One of the advantages of our system of democracy—like our system of justice and litigation—is that it invites (and to function well, requires) antagonistic perspectives and open disagreement. If there are things on which we are deeply divided, then we do better to say so. Obviously, compromises will be required, if only because the parties themselves are coalitions of interests and opinion. But the idea that cooperation (or that weasel word, bipartisanship) is a virtue in itself is one of the errors inculcated into us in elementary school. The truth is that sometimes it is, and sometimes it isn’t. And when it isn’t—when you know what the right thing is but you can’t get others to agree with you—you do it (or try to). I don’t favor dissent or anger for their own sake, though I think they are crucial and healthy elements in modern democracy. But we are so obsessed with not appearing “partisan” or “biased” or “moralizers” or “divisive,” that we have forgotten how to say what we think and act on it if we think it’s right. This is not bipartisanship, this is self-censorship. If we carry on like this we will no longer know what we think and in the end we won’t even know what is right.
Finally, Obama may well be instinctively a conciliator, and there are times when that will serve him well. Right now it is serving him ill in the Middle East and it did him no good for one whole year on the health issue. One has to hope that he will grow into leadership—which is more than just splitting the difference with your opponents—quickly.
You’ve said you’ve written your book for young people. Do you think that young Americans suffered a kind of disadvantage from seeing the man who embodied so much hope actually elected to the White House? It’s easier to galvanize than to govern.
Obviously there is some truth in that—the loss of enthusiasm is palpable, especially among the young, and that is a pity. It is also commonplace. Remember the disappointment that followed Jimmy Carter, of all people? But I think that Obama, if only by virtue of being black as well as talking hope, still has more capital than most people would have retained given his failed first year. The question is can he understand the need to regalvanize from above rather than from the side.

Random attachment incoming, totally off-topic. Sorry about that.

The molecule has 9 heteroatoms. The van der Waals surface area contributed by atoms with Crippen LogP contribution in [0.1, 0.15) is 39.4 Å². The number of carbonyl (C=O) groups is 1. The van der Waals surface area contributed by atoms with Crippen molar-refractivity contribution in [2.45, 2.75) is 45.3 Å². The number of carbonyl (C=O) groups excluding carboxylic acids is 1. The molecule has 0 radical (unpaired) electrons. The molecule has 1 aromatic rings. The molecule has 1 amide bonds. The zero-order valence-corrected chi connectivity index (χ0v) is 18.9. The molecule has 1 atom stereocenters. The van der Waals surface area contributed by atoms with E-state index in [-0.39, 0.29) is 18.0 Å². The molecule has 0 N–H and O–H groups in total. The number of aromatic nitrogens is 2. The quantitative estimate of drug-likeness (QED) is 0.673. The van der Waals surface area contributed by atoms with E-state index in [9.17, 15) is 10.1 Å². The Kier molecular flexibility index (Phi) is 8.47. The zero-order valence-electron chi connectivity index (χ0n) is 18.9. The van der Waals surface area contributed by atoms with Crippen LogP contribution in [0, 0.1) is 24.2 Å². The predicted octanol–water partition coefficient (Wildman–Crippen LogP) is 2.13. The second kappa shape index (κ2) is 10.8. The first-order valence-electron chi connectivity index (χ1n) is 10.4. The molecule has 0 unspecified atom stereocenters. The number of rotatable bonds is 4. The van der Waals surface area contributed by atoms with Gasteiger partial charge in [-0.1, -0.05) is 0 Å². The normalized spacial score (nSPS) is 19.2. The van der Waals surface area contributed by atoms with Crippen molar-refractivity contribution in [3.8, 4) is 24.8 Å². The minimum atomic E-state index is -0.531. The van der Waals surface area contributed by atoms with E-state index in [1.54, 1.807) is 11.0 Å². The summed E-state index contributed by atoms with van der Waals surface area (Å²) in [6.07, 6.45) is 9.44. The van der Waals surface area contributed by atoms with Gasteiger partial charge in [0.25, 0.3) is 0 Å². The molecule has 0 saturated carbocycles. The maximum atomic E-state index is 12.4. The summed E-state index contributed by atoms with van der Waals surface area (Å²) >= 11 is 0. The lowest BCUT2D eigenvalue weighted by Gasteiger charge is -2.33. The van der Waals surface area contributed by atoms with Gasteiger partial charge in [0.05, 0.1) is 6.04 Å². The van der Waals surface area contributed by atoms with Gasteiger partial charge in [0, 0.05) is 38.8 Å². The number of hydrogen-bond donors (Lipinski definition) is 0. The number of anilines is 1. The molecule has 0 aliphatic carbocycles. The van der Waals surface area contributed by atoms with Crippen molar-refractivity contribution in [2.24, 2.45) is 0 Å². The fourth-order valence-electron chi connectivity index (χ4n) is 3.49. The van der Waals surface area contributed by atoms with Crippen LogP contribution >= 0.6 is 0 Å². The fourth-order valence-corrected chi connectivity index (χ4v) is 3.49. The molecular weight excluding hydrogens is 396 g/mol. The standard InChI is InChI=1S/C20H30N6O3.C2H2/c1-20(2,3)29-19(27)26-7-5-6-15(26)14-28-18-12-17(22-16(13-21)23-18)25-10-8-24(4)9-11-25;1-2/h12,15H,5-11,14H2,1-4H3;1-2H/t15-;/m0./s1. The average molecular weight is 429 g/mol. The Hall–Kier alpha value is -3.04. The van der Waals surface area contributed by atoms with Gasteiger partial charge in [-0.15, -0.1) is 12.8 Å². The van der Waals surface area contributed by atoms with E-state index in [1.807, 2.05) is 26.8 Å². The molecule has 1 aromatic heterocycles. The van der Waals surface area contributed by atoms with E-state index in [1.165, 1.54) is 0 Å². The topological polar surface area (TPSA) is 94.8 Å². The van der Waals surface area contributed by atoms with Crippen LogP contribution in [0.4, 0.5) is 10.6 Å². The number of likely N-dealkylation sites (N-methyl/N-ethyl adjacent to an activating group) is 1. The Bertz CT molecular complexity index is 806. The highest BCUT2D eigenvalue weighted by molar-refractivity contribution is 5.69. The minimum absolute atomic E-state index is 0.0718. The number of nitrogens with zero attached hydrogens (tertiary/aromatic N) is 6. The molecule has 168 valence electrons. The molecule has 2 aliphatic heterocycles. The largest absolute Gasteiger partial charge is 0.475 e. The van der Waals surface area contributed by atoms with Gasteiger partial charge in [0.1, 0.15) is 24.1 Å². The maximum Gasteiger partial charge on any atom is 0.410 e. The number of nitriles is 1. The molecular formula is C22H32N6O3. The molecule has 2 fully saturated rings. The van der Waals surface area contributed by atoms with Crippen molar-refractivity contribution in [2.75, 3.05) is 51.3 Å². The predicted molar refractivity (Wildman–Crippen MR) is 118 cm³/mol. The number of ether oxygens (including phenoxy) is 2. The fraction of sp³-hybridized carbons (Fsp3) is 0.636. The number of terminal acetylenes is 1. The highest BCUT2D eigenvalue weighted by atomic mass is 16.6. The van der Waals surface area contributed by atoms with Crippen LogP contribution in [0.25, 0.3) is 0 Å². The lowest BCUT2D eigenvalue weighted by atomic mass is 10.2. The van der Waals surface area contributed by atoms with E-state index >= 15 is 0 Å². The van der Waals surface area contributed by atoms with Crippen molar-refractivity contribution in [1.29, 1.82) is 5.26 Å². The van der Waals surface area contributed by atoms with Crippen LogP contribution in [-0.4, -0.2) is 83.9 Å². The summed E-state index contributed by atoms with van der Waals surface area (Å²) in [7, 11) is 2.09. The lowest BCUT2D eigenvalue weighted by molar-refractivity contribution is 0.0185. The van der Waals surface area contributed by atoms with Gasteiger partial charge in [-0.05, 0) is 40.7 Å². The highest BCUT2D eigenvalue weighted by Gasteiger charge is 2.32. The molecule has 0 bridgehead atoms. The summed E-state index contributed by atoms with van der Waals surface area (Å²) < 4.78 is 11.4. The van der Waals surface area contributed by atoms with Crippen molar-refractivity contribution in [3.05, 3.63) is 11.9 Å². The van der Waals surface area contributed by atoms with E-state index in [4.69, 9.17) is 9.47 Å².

Has your sense of where we are and where we should be going changed since being diagnosed with ALS?
No. The only thing ALS has done is make me very, very sick. In principle I suppose this would sensitize me even more to the shortcomings of American “health care”—and I have certainly learned a lot about the near-criminal manipulations of the insurance industry. But then I happened to know quite a lot about that before. But I concede that I feel a greater urgency to say whatever I have to say, given that I may not have much time to say it. Hence this little book.
Editor’s note: Judt was diagnosed with Amyotrophic Lateral Sclerosis (ALS), a fatal disease that kills cells in the brain and spinal cord controlling voluntary movement, in 2008. On May 25, two men, including one of Judt’s former students, will begin a two-month long cycling trip from Seattle to New York to raise awareness and funds for scientific research into ALS. For more information about the project or to make a donation, visit MoveforALS.com.